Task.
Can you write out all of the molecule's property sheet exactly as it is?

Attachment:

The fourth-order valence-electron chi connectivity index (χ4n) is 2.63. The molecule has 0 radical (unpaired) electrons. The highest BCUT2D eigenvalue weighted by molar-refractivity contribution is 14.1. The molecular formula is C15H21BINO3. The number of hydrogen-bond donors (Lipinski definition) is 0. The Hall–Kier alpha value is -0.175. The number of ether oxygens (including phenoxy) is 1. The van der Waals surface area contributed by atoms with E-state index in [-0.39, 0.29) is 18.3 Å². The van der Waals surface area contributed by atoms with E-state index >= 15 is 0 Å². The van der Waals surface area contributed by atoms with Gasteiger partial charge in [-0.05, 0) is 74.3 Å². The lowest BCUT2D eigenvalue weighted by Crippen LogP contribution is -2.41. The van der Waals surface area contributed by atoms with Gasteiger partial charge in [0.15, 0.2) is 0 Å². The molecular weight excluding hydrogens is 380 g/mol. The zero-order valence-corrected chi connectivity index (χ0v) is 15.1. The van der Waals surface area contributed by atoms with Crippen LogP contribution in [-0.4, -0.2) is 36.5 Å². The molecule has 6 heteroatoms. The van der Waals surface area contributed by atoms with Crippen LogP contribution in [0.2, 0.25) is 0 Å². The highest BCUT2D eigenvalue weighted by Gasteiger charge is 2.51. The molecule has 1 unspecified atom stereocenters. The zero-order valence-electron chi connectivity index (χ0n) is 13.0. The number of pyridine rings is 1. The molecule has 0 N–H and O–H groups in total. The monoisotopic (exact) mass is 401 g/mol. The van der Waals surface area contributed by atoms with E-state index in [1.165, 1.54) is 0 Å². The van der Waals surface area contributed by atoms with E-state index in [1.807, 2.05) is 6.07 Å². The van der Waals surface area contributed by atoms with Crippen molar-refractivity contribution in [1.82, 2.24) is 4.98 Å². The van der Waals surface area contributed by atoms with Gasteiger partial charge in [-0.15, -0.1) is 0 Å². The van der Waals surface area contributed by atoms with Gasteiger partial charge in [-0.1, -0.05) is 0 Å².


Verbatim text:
The fourth-order valence-electron chi connectivity index (χ4n) is 2.63. The molecule has 0 radical (unpaired) electrons. The highest BCUT2D eigenvalue weighted by molar-refractivity contribution is 14.1. The molecular formula is C15H21BINO3. The number of hydrogen-bond donors (Lipinski definition) is 0. The Hall–Kier alpha value is -0.175. The number of ether oxygens (including phenoxy) is 1. The van der Waals surface area contributed by atoms with E-state index in [-0.39, 0.29) is 18.3 Å². The van der Waals surface area contributed by atoms with E-state index >= 15 is 0 Å². The van der Waals surface area contributed by atoms with Gasteiger partial charge in [-0.05, 0) is 74.3 Å². The lowest BCUT2D eigenvalue weighted by Crippen LogP contribution is -2.41. The van der Waals surface area contributed by atoms with Gasteiger partial charge in [0.15, 0.2) is 0 Å². The molecular weight excluding hydrogens is 380 g/mol. The zero-order valence-corrected chi connectivity index (χ0v) is 15.1. The van der Waals surface area contributed by atoms with Crippen LogP contribution in [-0.4, -0.2) is 36.5 Å². The molecule has 6 heteroatoms. The van der Waals surface area contributed by atoms with Crippen LogP contribution in [0.2, 0.25) is 0 Å². The highest BCUT2D eigenvalue weighted by Gasteiger charge is 2.51. The molecule has 1 unspecified atom stereocenters. The zero-order valence-electron chi connectivity index (χ0n) is 13.0. The number of pyridine rings is 1. The molecule has 0 N–H and O–H groups in total. The monoisotopic (exact) mass is 401 g/mol. The van der Waals surface area contributed by atoms with E-state index in [1.165, 1.54) is 0 Å². The van der Waals surface area contributed by atoms with E-state index in [1.807, 2.05) is 6.07 Å². The van der Waals surface area contributed by atoms with Crippen molar-refractivity contribution in [1.82, 2.24) is 4.98 Å². The van der Waals surface area contributed by atoms with Gasteiger partial charge in [-0.15, -0.1) is 0 Å². The van der Waals surface area contributed by atoms with Gasteiger partial charge in [-0.1, -0.05) is 0 Å².